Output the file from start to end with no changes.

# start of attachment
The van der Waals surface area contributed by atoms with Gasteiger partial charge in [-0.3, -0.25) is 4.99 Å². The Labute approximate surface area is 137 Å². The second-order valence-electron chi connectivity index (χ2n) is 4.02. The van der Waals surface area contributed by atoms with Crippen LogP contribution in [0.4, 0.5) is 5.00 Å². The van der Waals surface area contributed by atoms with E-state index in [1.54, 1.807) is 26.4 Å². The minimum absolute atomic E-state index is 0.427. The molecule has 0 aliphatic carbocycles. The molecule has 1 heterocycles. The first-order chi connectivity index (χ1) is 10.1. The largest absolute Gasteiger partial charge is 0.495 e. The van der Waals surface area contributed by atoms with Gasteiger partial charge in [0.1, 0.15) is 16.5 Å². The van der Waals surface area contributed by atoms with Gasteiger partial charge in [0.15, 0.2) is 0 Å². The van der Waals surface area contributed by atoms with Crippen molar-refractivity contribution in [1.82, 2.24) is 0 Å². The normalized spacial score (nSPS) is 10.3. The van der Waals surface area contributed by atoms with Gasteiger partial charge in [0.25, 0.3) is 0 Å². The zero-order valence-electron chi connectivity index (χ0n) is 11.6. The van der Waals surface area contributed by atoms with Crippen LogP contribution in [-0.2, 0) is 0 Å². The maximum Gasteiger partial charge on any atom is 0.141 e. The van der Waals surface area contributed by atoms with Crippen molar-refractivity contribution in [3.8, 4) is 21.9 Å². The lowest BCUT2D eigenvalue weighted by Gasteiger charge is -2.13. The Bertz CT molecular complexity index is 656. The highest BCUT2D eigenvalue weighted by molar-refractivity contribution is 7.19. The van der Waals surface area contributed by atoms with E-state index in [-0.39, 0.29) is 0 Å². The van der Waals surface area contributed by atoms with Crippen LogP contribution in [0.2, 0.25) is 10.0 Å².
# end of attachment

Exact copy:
The van der Waals surface area contributed by atoms with Gasteiger partial charge in [-0.3, -0.25) is 4.99 Å². The Labute approximate surface area is 137 Å². The second-order valence-electron chi connectivity index (χ2n) is 4.02. The van der Waals surface area contributed by atoms with Crippen LogP contribution in [0.4, 0.5) is 5.00 Å². The van der Waals surface area contributed by atoms with E-state index in [1.54, 1.807) is 26.4 Å². The minimum absolute atomic E-state index is 0.427. The molecule has 0 aliphatic carbocycles. The molecule has 1 heterocycles. The first-order chi connectivity index (χ1) is 10.1. The largest absolute Gasteiger partial charge is 0.495 e. The van der Waals surface area contributed by atoms with Gasteiger partial charge in [0.1, 0.15) is 16.5 Å². The van der Waals surface area contributed by atoms with Gasteiger partial charge in [0.15, 0.2) is 0 Å². The van der Waals surface area contributed by atoms with Crippen molar-refractivity contribution in [1.82, 2.24) is 0 Å². The normalized spacial score (nSPS) is 10.3. The van der Waals surface area contributed by atoms with Gasteiger partial charge in [0.25, 0.3) is 0 Å². The zero-order valence-electron chi connectivity index (χ0n) is 11.6. The van der Waals surface area contributed by atoms with Crippen LogP contribution in [-0.2, 0) is 0 Å². The maximum Gasteiger partial charge on any atom is 0.141 e. The van der Waals surface area contributed by atoms with Crippen molar-refractivity contribution in [3.8, 4) is 21.9 Å². The lowest BCUT2D eigenvalue weighted by Gasteiger charge is -2.13. The Bertz CT molecular complexity index is 656. The highest BCUT2D eigenvalue weighted by molar-refractivity contribution is 7.19. The van der Waals surface area contributed by atoms with E-state index in [-0.39, 0.29) is 0 Å². The van der Waals surface area contributed by atoms with Crippen LogP contribution in [0.2, 0.25) is 10.0 Å².